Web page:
Don’t do one you don’t enjoy, if you want to spend time at a car dealership go for it, if you’d like to help out at an animal sanctuary go for that too. That way you will have something on your job prospectus as well as enjoying your time there and meeting new people. You may feel more inspired to work harder at whatever path you choose. You may find out that practical work is better for you than going to school so taking up an apprenticeship might be a new change of plan.
DON’T: WASTE IT!
EMILIA: Volunteering is one of the greatest things to look into, as you can volunteer in so many different ways; at charity shops, animal shelters, or even in the local community not only look good, but also give your summer a purpose. You can even volunteer to walk your neighbour's dog, and you're really making a difference to them.
You could also work a summer job. This may seem boring at first, but you'll have a proper experience of the world of work. You can work seasonal jobs at theme parks and attractions, having fun, and earning some cash – who doesn't want to make that money?! Print out a CV and get to job scouting. While it may not be your first choice for your summer activities, it makes for a really worthwhile summer.
JESSICA: You don’t have to start from the bottom to get to the top and you don’t need to spend loads of money on new opportunities. Go make yourself, build your personality and your approach; sell your skills like your life depends on it, don’t regret the opportunities you have not taken or missed out on, there will be others and make sure to open your arms to the next one.
EMILIA: If you haven't taken part in the programme, do it before it's too late. It's a fantastic opportunity to do something amazing in your community, making friends, and making a difference at the same time. You will not regret it, I promise! And if you've done it, or you're old enough, see if you can help out the programme in any way! It is the chance of a lifetime to do something great.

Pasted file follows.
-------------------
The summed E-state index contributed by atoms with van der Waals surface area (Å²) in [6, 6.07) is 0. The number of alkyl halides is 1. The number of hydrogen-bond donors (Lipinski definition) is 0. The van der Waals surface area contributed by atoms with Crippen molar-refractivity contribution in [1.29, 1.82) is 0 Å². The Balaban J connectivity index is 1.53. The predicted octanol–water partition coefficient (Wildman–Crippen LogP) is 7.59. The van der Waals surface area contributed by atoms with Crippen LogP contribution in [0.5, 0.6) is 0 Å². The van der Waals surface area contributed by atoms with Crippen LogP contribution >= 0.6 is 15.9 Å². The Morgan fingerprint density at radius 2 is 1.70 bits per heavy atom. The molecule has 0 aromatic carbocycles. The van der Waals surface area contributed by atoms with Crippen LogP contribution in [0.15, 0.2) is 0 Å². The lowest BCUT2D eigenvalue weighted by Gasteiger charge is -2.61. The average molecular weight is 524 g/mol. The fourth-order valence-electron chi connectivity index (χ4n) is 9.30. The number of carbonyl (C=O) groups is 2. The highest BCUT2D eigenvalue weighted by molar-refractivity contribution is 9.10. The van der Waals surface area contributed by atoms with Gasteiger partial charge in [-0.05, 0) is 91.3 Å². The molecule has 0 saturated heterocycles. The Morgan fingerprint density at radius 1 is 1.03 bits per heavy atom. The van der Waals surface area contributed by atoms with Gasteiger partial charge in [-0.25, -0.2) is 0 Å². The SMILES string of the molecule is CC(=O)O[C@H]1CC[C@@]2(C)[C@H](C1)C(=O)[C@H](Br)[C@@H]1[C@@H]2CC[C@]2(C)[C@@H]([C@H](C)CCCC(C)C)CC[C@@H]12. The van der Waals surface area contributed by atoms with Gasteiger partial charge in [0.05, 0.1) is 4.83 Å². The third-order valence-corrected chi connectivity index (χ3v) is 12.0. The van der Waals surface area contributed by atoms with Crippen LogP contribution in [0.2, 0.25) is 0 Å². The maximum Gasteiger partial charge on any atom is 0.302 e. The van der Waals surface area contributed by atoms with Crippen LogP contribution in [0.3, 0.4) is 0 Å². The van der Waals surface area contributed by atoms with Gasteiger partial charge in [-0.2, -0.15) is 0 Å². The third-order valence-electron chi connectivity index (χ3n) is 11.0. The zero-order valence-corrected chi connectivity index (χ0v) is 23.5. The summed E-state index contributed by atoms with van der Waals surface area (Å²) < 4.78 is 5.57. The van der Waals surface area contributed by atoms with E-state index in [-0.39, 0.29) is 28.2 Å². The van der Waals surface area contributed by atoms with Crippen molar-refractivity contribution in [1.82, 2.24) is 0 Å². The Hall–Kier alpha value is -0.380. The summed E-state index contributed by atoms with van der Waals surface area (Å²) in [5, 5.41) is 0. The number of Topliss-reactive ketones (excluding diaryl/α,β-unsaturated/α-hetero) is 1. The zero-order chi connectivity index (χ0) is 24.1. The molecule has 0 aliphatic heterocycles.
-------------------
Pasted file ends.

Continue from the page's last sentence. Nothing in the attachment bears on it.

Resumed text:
JOSHUA: This summer I’m working on NCS with my local provider as an Assistant Team Leader. The part I’m most excited for is Phase Three (the Social Action Project) because giving back to my local community and raising money for a cause that was important to us was my favourite part of summer last year.
DON’T: MISS OUT ON AMAZING OPPORTUNITIES
JESSICA: Your journey doesn’t end after NCS, it’s merely the beginning of a new future in which you are seeking new goals and opportunities. Over the course of the summer I’m sure that some of you will be looking for jobs or starting with A level revision. NCS will help set you up for both, mentally. Not only will you be more confident around other people but you will gain new skills from workshops and activities.
If you’ve enjoyed NCS so much that you’d like to continue it for a further year there are many opportunities such as becoming an ambassador or a regional youth board representative that means you can extend your experience with the programme. Check out grad opportunities here.
Thanks Jessica, Joshua and Emilia! Whatever you do, we hope you’re loving the summer. And, if you run out of things to fill the time, you can always take a look at our Guide to Summer and sign up for an amazing time at NCS!